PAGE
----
Inch by Inch

Inch by inch and step by step we are making progress in the battle against the stigma related to mental-health illness.  The progress has been slow for sure, and comes primarily in the form of articles being written about the existence of this stigma.  The stigma is definitely still a factor in the mental-health conversation, but at least people are talking about that stigma.  Does that sound like progress?  Yes, it does, certainly to me, because we are talking about and acknowledging the existence of mental-health issues.  We are not ignoring the topic hoping it will go away.

Each of these articles to which I referred above talks about people, famous and not-so-famous, admitting that they have mental-health challenges.  Carson Daly, host of The Voice and a contributor on the Today Show, admits battling a panic and anxiety disorder since childhood.  Charlamagne Tha God, a radio host and best-selling author of Shook One: Anxiety Playing Tricks on Me, admits that even though he talks and writes about having mental-health issues, he is still not totally comfortable with this persona.  Allison Schmitt, a gold medal Olympic swimmer, Kevin Love, a professional basketball player, Jason Kander, a politician, and so many more well-known people have come forward and raised their hands and said, “Yes, I have a mental-health challenge.” But even with so many people confessing to having mental-health issues, we unfortunately are still not free of the stigma.

Our society has a long way to go to get up to speed on accepting mental-health illness and treating it like any other illness.  Until that happens, people will remain wary and reticent in seeking help for their mental-health issue. Depression will go untreated.  Anxiety will go untreated.  Panic disorders will go untreated.  Bi-polar disorders will remain in the closet.  And this result is so unfortunate, because there are so many ways to get help and lead a healthy, productive, and normal life.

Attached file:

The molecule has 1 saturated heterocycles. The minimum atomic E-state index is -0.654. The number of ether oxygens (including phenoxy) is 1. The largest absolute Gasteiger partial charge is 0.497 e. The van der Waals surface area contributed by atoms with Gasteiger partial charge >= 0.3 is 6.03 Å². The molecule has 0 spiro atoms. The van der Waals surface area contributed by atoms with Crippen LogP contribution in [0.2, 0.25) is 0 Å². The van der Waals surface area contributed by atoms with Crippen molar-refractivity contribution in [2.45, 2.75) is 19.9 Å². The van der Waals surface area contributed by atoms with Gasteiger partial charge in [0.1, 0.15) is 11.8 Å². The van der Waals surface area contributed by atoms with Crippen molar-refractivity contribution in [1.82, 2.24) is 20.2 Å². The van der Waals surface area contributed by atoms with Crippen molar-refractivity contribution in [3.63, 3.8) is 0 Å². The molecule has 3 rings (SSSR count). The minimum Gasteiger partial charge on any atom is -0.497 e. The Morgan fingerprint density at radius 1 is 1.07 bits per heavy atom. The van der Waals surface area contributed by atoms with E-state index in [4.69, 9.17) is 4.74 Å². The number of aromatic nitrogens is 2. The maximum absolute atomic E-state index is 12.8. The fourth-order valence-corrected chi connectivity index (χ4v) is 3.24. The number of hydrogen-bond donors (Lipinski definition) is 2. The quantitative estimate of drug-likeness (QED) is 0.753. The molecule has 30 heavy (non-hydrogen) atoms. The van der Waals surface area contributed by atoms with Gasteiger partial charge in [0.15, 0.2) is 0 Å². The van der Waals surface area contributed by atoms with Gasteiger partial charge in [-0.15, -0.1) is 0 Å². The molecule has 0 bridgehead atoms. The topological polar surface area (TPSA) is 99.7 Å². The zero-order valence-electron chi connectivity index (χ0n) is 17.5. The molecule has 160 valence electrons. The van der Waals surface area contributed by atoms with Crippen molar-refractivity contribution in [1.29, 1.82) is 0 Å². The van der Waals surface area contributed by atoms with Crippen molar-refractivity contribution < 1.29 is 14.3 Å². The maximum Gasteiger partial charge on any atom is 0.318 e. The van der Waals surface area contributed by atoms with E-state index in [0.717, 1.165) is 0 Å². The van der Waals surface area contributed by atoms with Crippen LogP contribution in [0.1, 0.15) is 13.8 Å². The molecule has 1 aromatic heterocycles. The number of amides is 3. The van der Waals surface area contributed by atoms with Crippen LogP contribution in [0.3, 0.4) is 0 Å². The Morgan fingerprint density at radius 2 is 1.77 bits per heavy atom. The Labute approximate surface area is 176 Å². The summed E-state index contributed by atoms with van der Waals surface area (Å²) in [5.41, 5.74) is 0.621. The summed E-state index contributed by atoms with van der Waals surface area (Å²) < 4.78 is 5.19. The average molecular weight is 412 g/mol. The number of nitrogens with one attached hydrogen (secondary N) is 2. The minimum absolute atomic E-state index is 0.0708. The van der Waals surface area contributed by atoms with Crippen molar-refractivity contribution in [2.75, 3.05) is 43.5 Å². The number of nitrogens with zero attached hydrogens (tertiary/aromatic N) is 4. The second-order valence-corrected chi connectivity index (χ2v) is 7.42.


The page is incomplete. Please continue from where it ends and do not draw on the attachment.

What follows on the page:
For resources for help please refer to the list below.



National Alliance on Mental Illness

National Institute on Mental Health

Heads Together Mental Health

A Good Step

Articles about opioids and drug abuse, publicity about hazing on college campuses, ads about sanitary napkins and other menstrual products, articles about birth control, advertisements about solutions for erectile disfunction, and even a few conversations about mental health issues, have creeped into our lives.  Once forbidden public topics, these personal aspects of our lives appear to be part of a growing set of acceptable mores.  Some of the stigma attached to these topics is sloughing away.  Slowly for sure, but nonetheless little by little, it is becoming acceptable for a human being to have an imperfection.